I’m sure what you are about to read will annoy some people, but I had almost forgotten about mobile virtual network operators (MVNOs) and their place in the telco food chain. Big mistake!
I now know that just because I am not exposed to any MVNOs where I live, or that they rarely make the headlines, does not mean that the MVNO market is not surviving. In fact, it’s quite the opposite.
When I was invited to chair a session at the recent MVNOs Asia event in Singapore, I was concerned that I would be hearing the same old stuff I had been exposed to over the last ten years, when stories of woe from failed attempts and how to avoid the pitfalls were common. Equally prevalent were stories of MNO disinterest, uncompetitive wholesale rates and regulators that were keen to have MVNOs active in their markets but did little to support or promote their cause.
MVNOs in Asia seemed to be living in the ‘twilight zone’ – either trying to exist on the dregs overlooked by the established MNOs, or growing as quickly as possible, at whatever cost, aiming to be acquired. In some cases, they were simply so annoying that the MNO host would buy them just to take back the subscriber base lost to them.
But wow, have things changed! MVNOs are making great inroads not only by establishing themselves as viable businesses, but also capturing substantial market share – with, in some cases, the support of their hosts. There are still attempts by big brand names to launch MVNOs as a brand extension and an extra service, but today’s players are a lot more serious – and much better funded.
It seems the most successful MVNOs are those that target specific market sectors and avoid taking a one-size-fits-all approach. Targeting specific socioeconomic or demographic groups means lower marketing costs and the greater possibility of going viral.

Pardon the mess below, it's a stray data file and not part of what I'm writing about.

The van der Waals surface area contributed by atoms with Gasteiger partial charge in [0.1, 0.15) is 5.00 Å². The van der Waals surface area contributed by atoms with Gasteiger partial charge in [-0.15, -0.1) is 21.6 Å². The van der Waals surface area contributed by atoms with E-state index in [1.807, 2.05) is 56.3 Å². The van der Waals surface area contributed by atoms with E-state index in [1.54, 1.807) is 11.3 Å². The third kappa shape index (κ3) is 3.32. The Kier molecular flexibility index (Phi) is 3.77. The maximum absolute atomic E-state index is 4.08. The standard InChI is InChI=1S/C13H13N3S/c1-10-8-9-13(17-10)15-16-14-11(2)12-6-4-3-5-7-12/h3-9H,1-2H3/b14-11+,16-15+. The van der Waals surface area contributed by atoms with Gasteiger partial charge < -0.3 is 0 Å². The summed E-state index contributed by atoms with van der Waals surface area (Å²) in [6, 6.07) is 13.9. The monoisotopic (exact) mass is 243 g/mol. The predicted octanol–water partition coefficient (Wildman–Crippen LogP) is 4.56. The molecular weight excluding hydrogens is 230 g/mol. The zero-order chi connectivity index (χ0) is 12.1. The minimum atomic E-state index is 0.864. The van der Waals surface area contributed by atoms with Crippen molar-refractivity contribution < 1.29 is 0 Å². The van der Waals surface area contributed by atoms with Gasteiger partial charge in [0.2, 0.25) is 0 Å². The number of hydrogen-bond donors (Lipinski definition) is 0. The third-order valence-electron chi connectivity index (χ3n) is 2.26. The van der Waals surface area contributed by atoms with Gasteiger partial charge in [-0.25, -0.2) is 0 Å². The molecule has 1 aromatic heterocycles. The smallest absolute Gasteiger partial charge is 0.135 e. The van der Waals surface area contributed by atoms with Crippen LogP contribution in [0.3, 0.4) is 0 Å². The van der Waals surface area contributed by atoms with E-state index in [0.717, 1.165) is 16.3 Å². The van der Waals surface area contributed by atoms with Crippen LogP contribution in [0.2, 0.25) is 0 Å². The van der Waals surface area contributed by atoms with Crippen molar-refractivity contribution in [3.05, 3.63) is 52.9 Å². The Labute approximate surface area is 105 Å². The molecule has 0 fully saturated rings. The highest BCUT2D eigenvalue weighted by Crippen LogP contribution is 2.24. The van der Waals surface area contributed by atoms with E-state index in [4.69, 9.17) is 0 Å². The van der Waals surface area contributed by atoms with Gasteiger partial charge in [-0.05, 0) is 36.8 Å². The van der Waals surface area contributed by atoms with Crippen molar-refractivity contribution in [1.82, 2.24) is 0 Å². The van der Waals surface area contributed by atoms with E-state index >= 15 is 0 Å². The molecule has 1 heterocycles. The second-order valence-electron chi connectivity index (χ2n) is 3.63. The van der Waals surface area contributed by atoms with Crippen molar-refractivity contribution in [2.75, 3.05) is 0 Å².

Digitally-aware MVNOs have no brick-and-mortar outlets, relying on self-care applications, chat bots and very simple tariffs heavily oriented to data only usage. This means much lower administrative and back-office costs, a scourge for legacy players.
Many of their suppliers – from sales and customer care to billing, fraud management and revenue assurance – are cloud-based SaaS operations working on a pay-as-you-go basis, leaving valuable capital to be spent on marketing and customer acquisition.
Today’s MVNOs are ‘lean and mean’ and seemingly better adapted to making reasonable profits from slim margins. They are quick to target new market sectors unburdened by the legacy OSS and BSS systems of their hosts, and they are more likely to become viral in the community or common interest groups they design specific offers for.
There’s another area that is also gaining momentum – MNOs establishing themselves as MVNOs in international markets. They choose markets where a large percentage of their customers visit (with the aim of protecting roaming revenues) and markets that have large migrant communities that might prefer dealing with the same language and customs they’re accustomed to. China Mobile is an excellent example of a Tier 1 MNO establishing MVNOs in key overseas markets.
In some cases, if MVNOs gain enough traction, they may be bid for spectrum and become a full MNO in their own right. This equates to ‘testing the water’ without the massive exposure of acquiring spectrum in an untested market. Clever stuff indeed.
Another scenario is where an MNO establishes an MVNO in its own market to capture a segment it is not addressing via its core brand. Setting up as a hip and trendy sub-brand with a digital portal and zappy name may be just the things to capture the millennials they are missing as a plain old telephone company. This also gives the MNO the opportunity to test new technologies in a greenfield setup without the burden of a legacy system in their core operation.
Whichever way you look at it, the MVNO scene has changed dramatically and continues to change. It’s not quite the tail wagging the dog, but the level of innovation and creativity being seen may well have a major impact on the way MNOs do business in future. Watch this space.